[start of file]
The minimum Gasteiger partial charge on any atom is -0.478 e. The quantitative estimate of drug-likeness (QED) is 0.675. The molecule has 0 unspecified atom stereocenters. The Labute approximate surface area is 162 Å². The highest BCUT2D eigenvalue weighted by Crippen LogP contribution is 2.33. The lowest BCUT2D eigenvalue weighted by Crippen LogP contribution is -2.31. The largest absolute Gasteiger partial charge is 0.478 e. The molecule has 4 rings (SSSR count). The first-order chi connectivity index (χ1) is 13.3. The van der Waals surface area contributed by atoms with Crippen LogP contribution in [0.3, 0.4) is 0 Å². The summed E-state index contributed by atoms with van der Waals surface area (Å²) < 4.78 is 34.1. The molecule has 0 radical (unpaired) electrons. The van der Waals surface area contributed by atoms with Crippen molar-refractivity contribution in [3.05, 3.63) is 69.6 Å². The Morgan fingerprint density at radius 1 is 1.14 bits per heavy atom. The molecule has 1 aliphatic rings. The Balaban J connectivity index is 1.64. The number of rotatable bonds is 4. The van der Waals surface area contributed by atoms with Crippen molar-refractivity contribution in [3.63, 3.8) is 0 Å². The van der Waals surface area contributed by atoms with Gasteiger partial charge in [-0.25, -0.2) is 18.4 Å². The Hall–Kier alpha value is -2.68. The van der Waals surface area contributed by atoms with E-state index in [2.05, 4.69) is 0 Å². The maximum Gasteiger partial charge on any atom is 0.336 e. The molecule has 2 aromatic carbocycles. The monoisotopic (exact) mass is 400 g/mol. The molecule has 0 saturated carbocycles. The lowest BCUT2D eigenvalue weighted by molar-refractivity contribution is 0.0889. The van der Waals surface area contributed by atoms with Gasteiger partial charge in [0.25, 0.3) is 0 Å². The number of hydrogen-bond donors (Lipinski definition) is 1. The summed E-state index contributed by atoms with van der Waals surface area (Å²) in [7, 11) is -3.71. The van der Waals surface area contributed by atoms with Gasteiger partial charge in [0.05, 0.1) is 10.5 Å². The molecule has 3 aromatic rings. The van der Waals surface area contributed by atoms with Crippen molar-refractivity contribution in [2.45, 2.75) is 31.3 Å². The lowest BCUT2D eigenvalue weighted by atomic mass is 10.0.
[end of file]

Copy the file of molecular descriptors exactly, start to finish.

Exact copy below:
The minimum Gasteiger partial charge on any atom is -0.478 e. The quantitative estimate of drug-likeness (QED) is 0.675. The molecule has 0 unspecified atom stereocenters. The Labute approximate surface area is 162 Å². The highest BCUT2D eigenvalue weighted by Crippen LogP contribution is 2.33. The lowest BCUT2D eigenvalue weighted by Crippen LogP contribution is -2.31. The largest absolute Gasteiger partial charge is 0.478 e. The molecule has 4 rings (SSSR count). The first-order chi connectivity index (χ1) is 13.3. The van der Waals surface area contributed by atoms with Crippen LogP contribution in [0.3, 0.4) is 0 Å². The summed E-state index contributed by atoms with van der Waals surface area (Å²) < 4.78 is 34.1. The molecule has 0 radical (unpaired) electrons. The van der Waals surface area contributed by atoms with Crippen molar-refractivity contribution in [3.05, 3.63) is 69.6 Å². The Morgan fingerprint density at radius 1 is 1.14 bits per heavy atom. The molecule has 1 aliphatic rings. The Balaban J connectivity index is 1.64. The number of rotatable bonds is 4. The van der Waals surface area contributed by atoms with Crippen molar-refractivity contribution in [3.63, 3.8) is 0 Å². The van der Waals surface area contributed by atoms with Gasteiger partial charge in [-0.25, -0.2) is 18.4 Å². The Hall–Kier alpha value is -2.68. The van der Waals surface area contributed by atoms with E-state index in [2.05, 4.69) is 0 Å². The maximum Gasteiger partial charge on any atom is 0.336 e. The molecule has 2 aromatic carbocycles. The monoisotopic (exact) mass is 400 g/mol. The molecule has 0 saturated carbocycles. The lowest BCUT2D eigenvalue weighted by molar-refractivity contribution is 0.0889. The van der Waals surface area contributed by atoms with Gasteiger partial charge in [0.25, 0.3) is 0 Å². The number of hydrogen-bond donors (Lipinski definition) is 1. The summed E-state index contributed by atoms with van der Waals surface area (Å²) in [7, 11) is -3.71. The van der Waals surface area contributed by atoms with Gasteiger partial charge in [0.05, 0.1) is 10.5 Å². The molecule has 3 aromatic rings. The van der Waals surface area contributed by atoms with Crippen molar-refractivity contribution in [2.45, 2.75) is 31.3 Å². The lowest BCUT2D eigenvalue weighted by atomic mass is 10.0.